The case of former Summerfield Town Councilmember Todd Rotruck will be heading back to the Guilford County Board of Elections after Guilford County Senior Resident Superior Court Judge John Craig ruled this week on Rotruck’s appeal of that April Elections Board decision – one which resulted in Rotruck being removed from the Town Council.

In April, the Elections Board determined Rotruck wasn’t a resident of Summerfield for the purpose of voting and town officials used that decision to remove him from the Town Council.

Rotruck appealed that decision and, on Monday, August 6, Craig heard that appeal. On Monday, August 13, Craig sent an email to the attorneys for both sides that stated, “The record does not contain any affirmative proof that Mr. Rotruck was not domiciled in Summerfield” at the time in question.

Craig was working this week with the attorneys to create an official signed court order.

In February, Summerfield resident Janelle Robinson filed the voter residency challenge claiming that Rotruck didn’t live in Summerfield, where he served as an elected official. At the end of that long hearing in April, all four Board of Elections members voted that Rotruck lived in Greensboro, where his family resides – rather than in Summerfield, where the house he and his wife own is undergoing major renovation.

After the Board of Elections voted to uphold Robinson’s claim, Rotruck and his attorney Marsh Prause, with the Winston-Salem firm of Allman Spry Davis Leggett & Crumpler, argued that the Board of Elections procedure and decision had been flawed.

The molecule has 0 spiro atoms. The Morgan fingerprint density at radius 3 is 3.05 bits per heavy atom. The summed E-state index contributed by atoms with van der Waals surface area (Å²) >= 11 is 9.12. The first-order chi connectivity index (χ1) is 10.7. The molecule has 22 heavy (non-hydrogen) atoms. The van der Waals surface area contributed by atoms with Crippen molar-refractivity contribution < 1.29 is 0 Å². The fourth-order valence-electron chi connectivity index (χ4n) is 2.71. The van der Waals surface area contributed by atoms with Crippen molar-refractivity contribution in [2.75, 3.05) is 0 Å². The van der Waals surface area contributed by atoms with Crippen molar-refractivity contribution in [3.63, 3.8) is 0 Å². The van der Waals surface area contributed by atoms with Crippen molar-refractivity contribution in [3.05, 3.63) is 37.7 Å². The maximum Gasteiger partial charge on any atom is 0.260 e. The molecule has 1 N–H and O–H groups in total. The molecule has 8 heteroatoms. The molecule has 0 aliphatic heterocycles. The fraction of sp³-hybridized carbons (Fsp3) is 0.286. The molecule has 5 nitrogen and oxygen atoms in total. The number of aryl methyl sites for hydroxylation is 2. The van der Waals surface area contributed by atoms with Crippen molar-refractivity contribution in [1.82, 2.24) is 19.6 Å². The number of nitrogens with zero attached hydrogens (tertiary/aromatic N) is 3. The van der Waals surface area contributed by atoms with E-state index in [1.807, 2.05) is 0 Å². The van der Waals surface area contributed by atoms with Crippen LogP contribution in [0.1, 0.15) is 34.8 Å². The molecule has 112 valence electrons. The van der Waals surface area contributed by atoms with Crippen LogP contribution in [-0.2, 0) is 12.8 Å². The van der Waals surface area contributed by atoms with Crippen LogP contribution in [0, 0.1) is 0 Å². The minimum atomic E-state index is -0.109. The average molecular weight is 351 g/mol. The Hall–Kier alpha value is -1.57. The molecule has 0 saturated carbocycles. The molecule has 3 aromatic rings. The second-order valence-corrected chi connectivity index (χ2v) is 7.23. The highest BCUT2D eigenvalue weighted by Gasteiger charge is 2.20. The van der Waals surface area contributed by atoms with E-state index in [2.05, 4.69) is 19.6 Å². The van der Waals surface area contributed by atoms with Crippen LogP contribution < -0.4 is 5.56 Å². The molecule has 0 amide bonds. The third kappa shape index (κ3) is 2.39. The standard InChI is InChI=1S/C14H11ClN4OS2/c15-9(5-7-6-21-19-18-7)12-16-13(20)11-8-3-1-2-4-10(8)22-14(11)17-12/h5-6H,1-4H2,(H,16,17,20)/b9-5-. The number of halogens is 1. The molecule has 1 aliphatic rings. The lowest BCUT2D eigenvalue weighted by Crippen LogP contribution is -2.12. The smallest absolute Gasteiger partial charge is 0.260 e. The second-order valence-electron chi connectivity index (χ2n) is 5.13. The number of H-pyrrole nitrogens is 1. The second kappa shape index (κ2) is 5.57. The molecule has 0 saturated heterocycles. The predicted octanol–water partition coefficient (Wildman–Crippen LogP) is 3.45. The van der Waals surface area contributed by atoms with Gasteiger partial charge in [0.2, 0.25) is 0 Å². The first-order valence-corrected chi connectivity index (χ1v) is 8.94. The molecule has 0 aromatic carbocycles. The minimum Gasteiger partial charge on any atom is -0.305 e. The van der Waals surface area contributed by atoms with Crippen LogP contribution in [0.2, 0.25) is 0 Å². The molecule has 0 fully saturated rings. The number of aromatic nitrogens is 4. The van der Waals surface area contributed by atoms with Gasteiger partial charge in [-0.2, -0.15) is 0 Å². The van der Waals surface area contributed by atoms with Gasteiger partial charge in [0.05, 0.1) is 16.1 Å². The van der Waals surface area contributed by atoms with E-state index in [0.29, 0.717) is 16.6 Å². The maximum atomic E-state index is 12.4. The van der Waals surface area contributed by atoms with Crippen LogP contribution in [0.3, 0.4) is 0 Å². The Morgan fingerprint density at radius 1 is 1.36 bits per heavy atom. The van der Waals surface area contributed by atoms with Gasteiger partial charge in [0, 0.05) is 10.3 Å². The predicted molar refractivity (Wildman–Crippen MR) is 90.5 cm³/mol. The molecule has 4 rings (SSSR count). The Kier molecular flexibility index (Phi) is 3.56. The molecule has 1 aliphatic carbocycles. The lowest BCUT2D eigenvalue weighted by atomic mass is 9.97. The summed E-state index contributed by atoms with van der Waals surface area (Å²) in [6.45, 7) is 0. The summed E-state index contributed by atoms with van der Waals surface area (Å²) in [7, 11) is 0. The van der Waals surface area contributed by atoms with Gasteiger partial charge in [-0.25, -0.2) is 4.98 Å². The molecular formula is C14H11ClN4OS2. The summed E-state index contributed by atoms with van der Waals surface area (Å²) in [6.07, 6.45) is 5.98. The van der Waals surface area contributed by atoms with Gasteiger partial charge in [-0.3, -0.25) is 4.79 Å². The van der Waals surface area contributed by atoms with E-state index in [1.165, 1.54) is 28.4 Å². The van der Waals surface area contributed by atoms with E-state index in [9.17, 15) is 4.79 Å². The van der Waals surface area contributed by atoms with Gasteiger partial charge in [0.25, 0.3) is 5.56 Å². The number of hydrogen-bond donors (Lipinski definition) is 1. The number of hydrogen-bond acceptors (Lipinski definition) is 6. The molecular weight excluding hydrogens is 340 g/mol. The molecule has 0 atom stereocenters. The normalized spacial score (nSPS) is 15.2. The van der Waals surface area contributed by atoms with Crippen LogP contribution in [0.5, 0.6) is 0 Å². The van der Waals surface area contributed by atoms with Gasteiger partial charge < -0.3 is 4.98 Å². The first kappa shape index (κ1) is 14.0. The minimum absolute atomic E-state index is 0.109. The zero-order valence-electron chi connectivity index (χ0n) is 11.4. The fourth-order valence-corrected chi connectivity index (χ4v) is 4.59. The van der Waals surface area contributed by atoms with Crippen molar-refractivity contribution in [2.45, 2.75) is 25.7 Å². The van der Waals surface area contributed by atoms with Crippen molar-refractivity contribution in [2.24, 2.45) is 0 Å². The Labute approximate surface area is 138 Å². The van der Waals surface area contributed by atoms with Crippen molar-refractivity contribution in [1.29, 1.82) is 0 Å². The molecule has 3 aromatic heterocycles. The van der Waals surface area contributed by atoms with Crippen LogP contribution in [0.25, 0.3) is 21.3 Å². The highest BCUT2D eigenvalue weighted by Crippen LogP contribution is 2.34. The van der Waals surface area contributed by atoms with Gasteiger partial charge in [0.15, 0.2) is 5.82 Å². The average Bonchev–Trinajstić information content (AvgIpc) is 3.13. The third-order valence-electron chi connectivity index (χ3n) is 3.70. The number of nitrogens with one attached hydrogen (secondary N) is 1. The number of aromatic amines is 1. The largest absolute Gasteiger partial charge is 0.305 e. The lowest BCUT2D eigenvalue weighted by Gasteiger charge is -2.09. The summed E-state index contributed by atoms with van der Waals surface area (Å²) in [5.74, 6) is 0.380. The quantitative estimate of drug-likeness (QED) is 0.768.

Rotruck, who was clearly delighted by this week’s ruling, said he did not wish to make a comment at this time.

Craig’s email states, “I want to remand, with the requirement that the Board examine whether Mr. Rotruck was domiciled in Summerfield over a specific period of time, between 28 March 2018 and 8 May 2018.” It adds, “Pertinent documents to examine should be Mr. Rotruck’s driver’s license, his federal tax returns (if any were filed during that time), and electric bills for the months of March, April, and May 2018 at the Summerfield and Greensboro addresses.”

When candidates face a residency challenge against their right to run for office, the burden of proof of residency is on the candidate. However, in the Rotruck’s case, the accuser has the burden of proof since it’s his voter eligibility – and only by fiat his eligibility for service – that is being challenged.

North Carolina law states that a no voter challenge shall be sustained “unless the challenge is substantiated by affirmative proof.”

Don Wendelken, a former Guilford County Board of Elections member who now runs the Summerfield Scoop Facebook page, said the Rotruck case has been a focal point of attention of the town for months.

“It just goes on and on and on,” he said.